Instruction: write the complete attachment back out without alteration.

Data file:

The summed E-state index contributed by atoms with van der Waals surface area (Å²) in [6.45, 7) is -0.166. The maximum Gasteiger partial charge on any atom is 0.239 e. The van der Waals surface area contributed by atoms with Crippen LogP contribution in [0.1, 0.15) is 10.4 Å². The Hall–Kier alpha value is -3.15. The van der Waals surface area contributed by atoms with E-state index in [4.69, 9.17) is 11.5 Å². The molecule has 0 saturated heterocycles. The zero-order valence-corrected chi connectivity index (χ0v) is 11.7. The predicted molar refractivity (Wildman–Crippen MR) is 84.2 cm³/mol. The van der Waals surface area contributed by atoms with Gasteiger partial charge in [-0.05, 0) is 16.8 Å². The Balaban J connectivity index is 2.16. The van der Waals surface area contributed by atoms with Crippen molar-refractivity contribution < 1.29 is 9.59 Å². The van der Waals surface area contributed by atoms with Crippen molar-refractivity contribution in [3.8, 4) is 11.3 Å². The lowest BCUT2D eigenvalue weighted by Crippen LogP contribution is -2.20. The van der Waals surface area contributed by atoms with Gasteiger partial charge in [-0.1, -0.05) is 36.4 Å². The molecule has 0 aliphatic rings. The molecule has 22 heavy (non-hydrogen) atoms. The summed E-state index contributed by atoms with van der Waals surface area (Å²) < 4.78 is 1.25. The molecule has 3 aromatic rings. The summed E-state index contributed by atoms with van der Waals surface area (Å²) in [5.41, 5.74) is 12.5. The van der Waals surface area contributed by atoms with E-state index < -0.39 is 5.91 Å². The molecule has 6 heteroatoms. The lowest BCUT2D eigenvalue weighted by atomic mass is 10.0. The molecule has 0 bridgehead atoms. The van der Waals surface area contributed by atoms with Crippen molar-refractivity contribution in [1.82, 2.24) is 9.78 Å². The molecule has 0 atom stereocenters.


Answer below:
The summed E-state index contributed by atoms with van der Waals surface area (Å²) in [6.45, 7) is -0.166. The maximum Gasteiger partial charge on any atom is 0.239 e. The van der Waals surface area contributed by atoms with Crippen LogP contribution in [0.1, 0.15) is 10.4 Å². The Hall–Kier alpha value is -3.15. The van der Waals surface area contributed by atoms with E-state index in [4.69, 9.17) is 11.5 Å². The molecule has 0 saturated heterocycles. The zero-order valence-corrected chi connectivity index (χ0v) is 11.7. The predicted molar refractivity (Wildman–Crippen MR) is 84.2 cm³/mol. The van der Waals surface area contributed by atoms with Gasteiger partial charge in [-0.05, 0) is 16.8 Å². The Balaban J connectivity index is 2.16. The van der Waals surface area contributed by atoms with Crippen molar-refractivity contribution < 1.29 is 9.59 Å². The van der Waals surface area contributed by atoms with Crippen molar-refractivity contribution in [3.8, 4) is 11.3 Å². The lowest BCUT2D eigenvalue weighted by Crippen LogP contribution is -2.20. The van der Waals surface area contributed by atoms with Gasteiger partial charge in [-0.1, -0.05) is 36.4 Å². The molecule has 0 aliphatic rings. The molecule has 22 heavy (non-hydrogen) atoms. The summed E-state index contributed by atoms with van der Waals surface area (Å²) < 4.78 is 1.25. The molecule has 3 aromatic rings. The summed E-state index contributed by atoms with van der Waals surface area (Å²) in [5.41, 5.74) is 12.5. The van der Waals surface area contributed by atoms with E-state index < -0.39 is 5.91 Å². The molecule has 6 heteroatoms. The lowest BCUT2D eigenvalue weighted by atomic mass is 10.0. The molecule has 0 bridgehead atoms. The van der Waals surface area contributed by atoms with Crippen molar-refractivity contribution in [1.82, 2.24) is 9.78 Å². The molecule has 0 atom stereocenters.